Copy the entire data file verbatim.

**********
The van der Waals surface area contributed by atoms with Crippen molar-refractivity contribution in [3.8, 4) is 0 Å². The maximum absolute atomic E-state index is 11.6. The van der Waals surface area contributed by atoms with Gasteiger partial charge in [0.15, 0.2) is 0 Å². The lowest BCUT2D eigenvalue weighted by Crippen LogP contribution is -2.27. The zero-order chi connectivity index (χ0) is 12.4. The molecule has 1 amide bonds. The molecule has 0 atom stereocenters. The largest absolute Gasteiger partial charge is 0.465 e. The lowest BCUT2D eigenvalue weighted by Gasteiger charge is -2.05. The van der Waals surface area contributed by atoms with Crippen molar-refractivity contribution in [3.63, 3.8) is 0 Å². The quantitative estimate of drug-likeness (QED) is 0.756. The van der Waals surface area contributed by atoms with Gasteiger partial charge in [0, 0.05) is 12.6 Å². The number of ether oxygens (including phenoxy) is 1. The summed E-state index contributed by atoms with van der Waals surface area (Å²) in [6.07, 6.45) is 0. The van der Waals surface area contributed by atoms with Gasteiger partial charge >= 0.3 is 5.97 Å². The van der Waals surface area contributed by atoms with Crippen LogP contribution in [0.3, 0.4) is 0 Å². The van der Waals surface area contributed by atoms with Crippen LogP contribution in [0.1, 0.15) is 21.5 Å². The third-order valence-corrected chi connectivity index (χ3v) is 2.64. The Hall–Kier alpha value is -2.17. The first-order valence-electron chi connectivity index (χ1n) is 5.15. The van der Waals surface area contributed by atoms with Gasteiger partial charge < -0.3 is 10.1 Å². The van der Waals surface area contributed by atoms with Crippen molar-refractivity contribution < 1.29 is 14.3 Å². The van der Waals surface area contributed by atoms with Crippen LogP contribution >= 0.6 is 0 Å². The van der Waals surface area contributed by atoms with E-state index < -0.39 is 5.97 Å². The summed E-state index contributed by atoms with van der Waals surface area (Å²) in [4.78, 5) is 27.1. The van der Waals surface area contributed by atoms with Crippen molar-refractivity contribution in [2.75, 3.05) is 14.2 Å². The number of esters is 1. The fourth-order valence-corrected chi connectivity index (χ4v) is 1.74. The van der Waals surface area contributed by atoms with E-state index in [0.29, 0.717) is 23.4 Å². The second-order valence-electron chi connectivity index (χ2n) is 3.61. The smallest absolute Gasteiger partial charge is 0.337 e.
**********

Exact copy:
The van der Waals surface area contributed by atoms with Crippen molar-refractivity contribution in [3.8, 4) is 0 Å². The maximum absolute atomic E-state index is 11.6. The van der Waals surface area contributed by atoms with Gasteiger partial charge in [0.15, 0.2) is 0 Å². The lowest BCUT2D eigenvalue weighted by Crippen LogP contribution is -2.27. The zero-order chi connectivity index (χ0) is 12.4. The molecule has 1 amide bonds. The molecule has 0 atom stereocenters. The largest absolute Gasteiger partial charge is 0.465 e. The lowest BCUT2D eigenvalue weighted by Gasteiger charge is -2.05. The van der Waals surface area contributed by atoms with Crippen molar-refractivity contribution in [3.63, 3.8) is 0 Å². The quantitative estimate of drug-likeness (QED) is 0.756. The van der Waals surface area contributed by atoms with Gasteiger partial charge in [0, 0.05) is 12.6 Å². The number of ether oxygens (including phenoxy) is 1. The summed E-state index contributed by atoms with van der Waals surface area (Å²) in [6.07, 6.45) is 0. The van der Waals surface area contributed by atoms with Gasteiger partial charge >= 0.3 is 5.97 Å². The van der Waals surface area contributed by atoms with Crippen LogP contribution in [0.3, 0.4) is 0 Å². The van der Waals surface area contributed by atoms with Crippen LogP contribution in [0.1, 0.15) is 21.5 Å². The third-order valence-corrected chi connectivity index (χ3v) is 2.64. The Hall–Kier alpha value is -2.17. The first-order valence-electron chi connectivity index (χ1n) is 5.15. The van der Waals surface area contributed by atoms with Gasteiger partial charge < -0.3 is 10.1 Å². The van der Waals surface area contributed by atoms with Crippen molar-refractivity contribution < 1.29 is 14.3 Å². The van der Waals surface area contributed by atoms with Crippen LogP contribution >= 0.6 is 0 Å². The van der Waals surface area contributed by atoms with E-state index < -0.39 is 5.97 Å². The summed E-state index contributed by atoms with van der Waals surface area (Å²) in [4.78, 5) is 27.1. The van der Waals surface area contributed by atoms with Crippen molar-refractivity contribution in [2.75, 3.05) is 14.2 Å². The number of esters is 1. The fourth-order valence-corrected chi connectivity index (χ4v) is 1.74. The van der Waals surface area contributed by atoms with E-state index in [0.29, 0.717) is 23.4 Å². The second-order valence-electron chi connectivity index (χ2n) is 3.61. The smallest absolute Gasteiger partial charge is 0.337 e.